"We need to put the rural kid back on the map"

How and why did you think of setting up MelJol’s peti library scheme?
Some children will love reading and some will never get used to it or like it and we shouldn’t be in the business of forcing books down their throats. If child rights mean anything — and MelJol works in the sphere of child rights — then the freedom to what one wants with one’s leisure should also be included in those rights. But what of the child who might like to read but never sees any books other than the school books? It is for her and for him that we want to start a peti library in every school.

And yes, some schools have libraries, some school timetables even mention library period. But most of the time, the Math teacher or the English teacher or the Any-Subject-At-All teacher takes over the period. In order to keep the books from getting damaged, the teachers don’t allow the children to get familiar with the books, never mind taking them home. These peti libraries will belong to kids as community property.

Schoolchildren from Gadchiroli hold their Aflatoon Pass Books. A character created by MelJol, Aflatoon is a fireball from outer space. It is a friend to children on Earth who teaches only positive facts, informs Rewati Bhagwat, Executive Director, MelJol 

Your note on Facebook mentions that children will make the rules and run the library — will grown-ups assist them to oversee operations or in case of fire fighting?
The peti libraries will be part of the MelJol time in the school and there’s always a teacher around to make sure that things don’t get out of hand. But the teacher won’t make the rules; just ensure that they are made.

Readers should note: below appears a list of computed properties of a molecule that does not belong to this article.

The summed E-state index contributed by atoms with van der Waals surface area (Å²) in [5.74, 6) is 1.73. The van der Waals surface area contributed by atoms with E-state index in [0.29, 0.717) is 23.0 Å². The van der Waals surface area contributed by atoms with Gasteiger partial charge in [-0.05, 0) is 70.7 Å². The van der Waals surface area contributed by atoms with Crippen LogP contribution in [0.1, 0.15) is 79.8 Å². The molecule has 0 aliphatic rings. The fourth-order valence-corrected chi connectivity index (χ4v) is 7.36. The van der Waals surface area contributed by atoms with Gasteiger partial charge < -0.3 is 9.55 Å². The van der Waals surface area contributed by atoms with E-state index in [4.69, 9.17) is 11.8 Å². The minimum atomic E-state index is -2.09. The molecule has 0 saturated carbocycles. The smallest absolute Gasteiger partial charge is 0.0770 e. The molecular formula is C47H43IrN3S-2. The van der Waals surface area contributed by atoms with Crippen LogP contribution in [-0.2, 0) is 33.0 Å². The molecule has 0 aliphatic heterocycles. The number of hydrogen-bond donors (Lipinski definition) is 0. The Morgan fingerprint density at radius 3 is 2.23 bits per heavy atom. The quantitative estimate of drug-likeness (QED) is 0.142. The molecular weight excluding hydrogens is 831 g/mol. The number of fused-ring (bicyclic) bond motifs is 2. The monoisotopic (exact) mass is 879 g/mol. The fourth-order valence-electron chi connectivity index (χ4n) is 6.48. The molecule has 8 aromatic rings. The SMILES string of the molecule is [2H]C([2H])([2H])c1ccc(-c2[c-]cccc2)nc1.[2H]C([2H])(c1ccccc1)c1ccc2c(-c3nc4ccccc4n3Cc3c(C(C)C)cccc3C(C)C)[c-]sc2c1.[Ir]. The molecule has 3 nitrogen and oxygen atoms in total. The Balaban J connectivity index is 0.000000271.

What are some of the logistical challenges you faced to get this up and running? Also, once it’s begun, what do you have to bear in mind, to sustain and to ensure that things run smoothly?
Oh, we’ve had so many logistical problems. An American NGO wanted to give us a hundred thousand books, all in English. Although, much help that would be to first-generation learners in Gadchiroli or Chandrapur. And where would we have stored them, even if we could have farmed them out? Our petis do have some English books but the majority has to be in the language children relax into; or what’s the fun of reading?

How can the average citizen help?
Please support us. We’re only piloting this project. We’d like to take it nationwide, to all the nine states in which we function. Please send money. Please send gently-used Marathi books.
Is this project meant for rural Maharashtra or do you plan to introduce it in Mumbai and other urban centres of the state?
I’m not saying that the Municipal School in a city is some kind of educational paradise but if you compare it to the rural school, you might think it is. I have translated with Ajit Wakde, Heramb Kulkarni’s Shaala Aahe Shikshan Naahi: a clear-eyed expose of Maharashtra’s schools (it is still waiting to be published. It is so difficult to be patient with some publishers). So in my understanding of it, city children are well-served,
compared to rural children. I think we need to put the rural kid back on the map first and then when we’re sure we’ve served his / her needs, head back to the city.

Donate for the meljol peti library
> 50 books in a MelJol tin trunk > Children to make the rules
> Children to run the library
> Children to read and discover the joy of books
> Don’t offer used books, unless you have good, gently-used books in Marathi

How to donate?
SEND BOOKS TO Sricharann VS, MelJol, room no 47, second floor, Gilder Lane Municipal School, Mumbai Central; CALL 9820319931; LOG ON TO 

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